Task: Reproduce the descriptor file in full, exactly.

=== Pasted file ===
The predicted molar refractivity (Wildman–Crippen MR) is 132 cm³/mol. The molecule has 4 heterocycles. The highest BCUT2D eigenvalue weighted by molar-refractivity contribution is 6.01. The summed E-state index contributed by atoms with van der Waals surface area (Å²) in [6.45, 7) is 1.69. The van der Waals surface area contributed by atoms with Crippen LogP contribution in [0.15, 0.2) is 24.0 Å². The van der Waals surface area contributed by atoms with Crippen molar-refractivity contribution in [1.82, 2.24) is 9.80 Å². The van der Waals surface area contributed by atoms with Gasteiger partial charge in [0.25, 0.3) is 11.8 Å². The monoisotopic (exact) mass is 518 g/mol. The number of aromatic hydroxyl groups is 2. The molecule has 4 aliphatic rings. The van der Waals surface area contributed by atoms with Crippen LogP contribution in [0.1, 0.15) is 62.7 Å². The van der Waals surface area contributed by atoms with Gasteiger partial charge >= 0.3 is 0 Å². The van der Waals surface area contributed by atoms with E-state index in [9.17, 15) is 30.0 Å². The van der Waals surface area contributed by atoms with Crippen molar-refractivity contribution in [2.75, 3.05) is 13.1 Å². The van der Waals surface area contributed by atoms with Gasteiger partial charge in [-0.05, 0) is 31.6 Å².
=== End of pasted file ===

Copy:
The predicted molar refractivity (Wildman–Crippen MR) is 132 cm³/mol. The molecule has 4 heterocycles. The highest BCUT2D eigenvalue weighted by molar-refractivity contribution is 6.01. The summed E-state index contributed by atoms with van der Waals surface area (Å²) in [6.45, 7) is 1.69. The van der Waals surface area contributed by atoms with Crippen LogP contribution in [0.15, 0.2) is 24.0 Å². The van der Waals surface area contributed by atoms with Crippen molar-refractivity contribution in [1.82, 2.24) is 9.80 Å². The van der Waals surface area contributed by atoms with Gasteiger partial charge in [0.25, 0.3) is 11.8 Å². The monoisotopic (exact) mass is 518 g/mol. The number of aromatic hydroxyl groups is 2. The molecule has 4 aliphatic rings. The van der Waals surface area contributed by atoms with Crippen LogP contribution in [0.1, 0.15) is 62.7 Å². The van der Waals surface area contributed by atoms with Gasteiger partial charge >= 0.3 is 0 Å². The van der Waals surface area contributed by atoms with E-state index in [9.17, 15) is 30.0 Å². The van der Waals surface area contributed by atoms with Crippen molar-refractivity contribution in [2.75, 3.05) is 13.1 Å². The van der Waals surface area contributed by atoms with Gasteiger partial charge in [-0.05, 0) is 31.6 Å².